Successful Gougères (page 2 of 2)Home >> Recipes
Sprinkle whatever cheese you have left on top. Try to cover the entire surface of each gougère with grated cheese.
Just sprinkle the cheese all over the tray and then use a spoon or your fingers to make the cheese that fell between gougères stick to their sides. Don't worry if some cheese remains on the parchment.
Bake the gougères at 200°C for about 15-18 minutes or until they become nicely tanned.
When they look like the picture above, increase oven temperature to the maximum. I set my oven for Grill - 250°C.
Stay next to the oven and watch your gougère turn brown. This intense heat gives them a crispier and tastier crust, but they can withstand it only for a few minutes before burning, so watch out.
Serve the gougères piping hot. Your little balls of dough have turned into large empty balls of crispy cheese crust with a whiff of hot Gruyère steam inside. Amazing!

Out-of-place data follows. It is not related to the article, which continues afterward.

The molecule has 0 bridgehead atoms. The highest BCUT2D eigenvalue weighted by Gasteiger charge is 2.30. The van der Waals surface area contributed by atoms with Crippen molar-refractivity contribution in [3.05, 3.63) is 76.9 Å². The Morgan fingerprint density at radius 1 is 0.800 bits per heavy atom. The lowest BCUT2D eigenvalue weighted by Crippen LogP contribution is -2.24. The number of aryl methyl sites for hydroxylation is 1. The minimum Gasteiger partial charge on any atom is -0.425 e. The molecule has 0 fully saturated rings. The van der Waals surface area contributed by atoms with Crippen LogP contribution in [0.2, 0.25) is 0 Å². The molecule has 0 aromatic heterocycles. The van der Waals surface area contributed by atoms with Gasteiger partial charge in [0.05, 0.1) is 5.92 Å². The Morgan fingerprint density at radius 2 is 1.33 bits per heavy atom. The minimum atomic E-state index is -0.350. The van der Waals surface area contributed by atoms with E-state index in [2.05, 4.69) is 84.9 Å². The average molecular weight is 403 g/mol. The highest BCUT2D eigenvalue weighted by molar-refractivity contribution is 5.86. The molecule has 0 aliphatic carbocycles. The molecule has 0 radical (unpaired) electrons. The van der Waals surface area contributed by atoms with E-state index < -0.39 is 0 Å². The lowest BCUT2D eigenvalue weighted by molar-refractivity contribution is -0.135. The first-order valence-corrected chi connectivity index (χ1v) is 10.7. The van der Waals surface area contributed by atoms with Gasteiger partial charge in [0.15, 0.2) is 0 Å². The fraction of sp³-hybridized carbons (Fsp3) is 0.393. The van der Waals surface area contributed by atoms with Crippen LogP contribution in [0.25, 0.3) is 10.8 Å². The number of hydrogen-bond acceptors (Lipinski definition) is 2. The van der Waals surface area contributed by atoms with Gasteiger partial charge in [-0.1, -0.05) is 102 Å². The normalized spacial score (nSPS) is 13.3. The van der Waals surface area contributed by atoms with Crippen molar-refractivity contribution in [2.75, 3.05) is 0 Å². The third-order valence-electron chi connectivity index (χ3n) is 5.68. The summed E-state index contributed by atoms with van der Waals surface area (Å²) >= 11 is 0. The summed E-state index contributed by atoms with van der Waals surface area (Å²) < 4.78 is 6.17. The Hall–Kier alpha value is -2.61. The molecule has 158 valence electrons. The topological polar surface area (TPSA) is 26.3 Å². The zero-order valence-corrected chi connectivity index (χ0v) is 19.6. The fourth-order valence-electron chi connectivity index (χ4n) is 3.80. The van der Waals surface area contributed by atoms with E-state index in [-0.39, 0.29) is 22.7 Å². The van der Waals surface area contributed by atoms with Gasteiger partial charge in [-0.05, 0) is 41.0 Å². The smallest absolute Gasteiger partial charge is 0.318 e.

Watch your guest ransack the plate and eating one after the other until there is nothing left.
Unfortunately, you cannot really prepare gougères in advance. But the dough takes only about 10 minutes to prepare.
Old gougères lose their crispiness and the dough just doesn't preserve in the fridge. This reminds me of my first gougère, in the picturesque village of Vézelay in Burgundy, where Saint Bernard preached the first Crusade. In a small bakery I saw lines of gougères and, having never tasted them, I wondered if they were any good. So I asked the lady if the gougères had been made today 'Elles sont d'aujourd'hui, vos gougères?'. She looked at me for a moment, then answered sharply 'Mais non Monsieur, pensez-vous, elles sont de l'avant-veille.' - 'No Mister, what do you think, they are from the day before.'. I decided against the gougères and upon exiting the shop I heard her rumbling 'Pas fraîches mes gougères, pas fraîches mes gougères, non mais des fois!' - 'Not fresh, my gougères! My gougères not fresh! Who the hell do they think they are!'.